Children of Mine
On 21 of OCtober 1966, the small mining village suffered one of the worst tragedies in British disaster history. Mere hours before the school broke for half term, one of the mine slag heaps collapsed, sending over 40,000 cubic metres of rain-soaked debris, burying Pentglas Junior School and claiming 144 lives.
In an emotive and carefully choreographed adaptation of his original one man show Aberfan, writer and director Mark Jermin has crafted a bitter and tragic glimpse into a handful of the lives which were affected by the disaster.
The nine-strong cast create a sea of voices, crying out sonoriously in the style of a Greek chorus, while moving into formations. The stories of the families are contrastingly played for comic effect at first, making the bitter and broken fragments of the community skillfully performed almost difficult to watch.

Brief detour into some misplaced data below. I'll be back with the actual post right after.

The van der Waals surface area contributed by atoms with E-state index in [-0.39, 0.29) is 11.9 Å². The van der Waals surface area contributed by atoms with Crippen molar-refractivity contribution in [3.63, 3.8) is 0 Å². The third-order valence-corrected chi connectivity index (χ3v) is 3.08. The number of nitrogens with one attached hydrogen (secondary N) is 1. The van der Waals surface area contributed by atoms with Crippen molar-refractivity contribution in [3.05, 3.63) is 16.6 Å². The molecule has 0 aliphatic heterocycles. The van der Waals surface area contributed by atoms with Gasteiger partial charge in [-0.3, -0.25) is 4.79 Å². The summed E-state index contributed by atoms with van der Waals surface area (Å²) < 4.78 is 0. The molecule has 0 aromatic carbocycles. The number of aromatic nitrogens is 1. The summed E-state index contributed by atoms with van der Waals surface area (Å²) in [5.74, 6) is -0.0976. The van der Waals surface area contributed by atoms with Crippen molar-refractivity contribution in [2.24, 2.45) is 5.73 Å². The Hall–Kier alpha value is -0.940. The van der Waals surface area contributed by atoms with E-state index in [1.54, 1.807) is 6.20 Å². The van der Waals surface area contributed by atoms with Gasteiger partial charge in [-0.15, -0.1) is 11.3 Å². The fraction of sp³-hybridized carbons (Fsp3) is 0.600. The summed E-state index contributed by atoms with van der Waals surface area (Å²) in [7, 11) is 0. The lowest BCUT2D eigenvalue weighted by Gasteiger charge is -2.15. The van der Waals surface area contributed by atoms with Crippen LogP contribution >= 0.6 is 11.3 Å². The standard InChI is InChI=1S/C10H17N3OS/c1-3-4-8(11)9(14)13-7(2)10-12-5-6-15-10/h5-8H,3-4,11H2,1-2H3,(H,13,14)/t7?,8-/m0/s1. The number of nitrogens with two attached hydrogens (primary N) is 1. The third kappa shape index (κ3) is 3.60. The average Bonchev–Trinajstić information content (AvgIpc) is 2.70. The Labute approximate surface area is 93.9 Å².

It's a powerful and deeply stirring piece of theatre, based around an event too dimly passed for many younger Fringe-goers to remember.
From the first moment to the chilling final lines of song, Children of Mine stands as a rich and heartfelt tribute to a community broken in two.
Reviewer: Graeme Strachan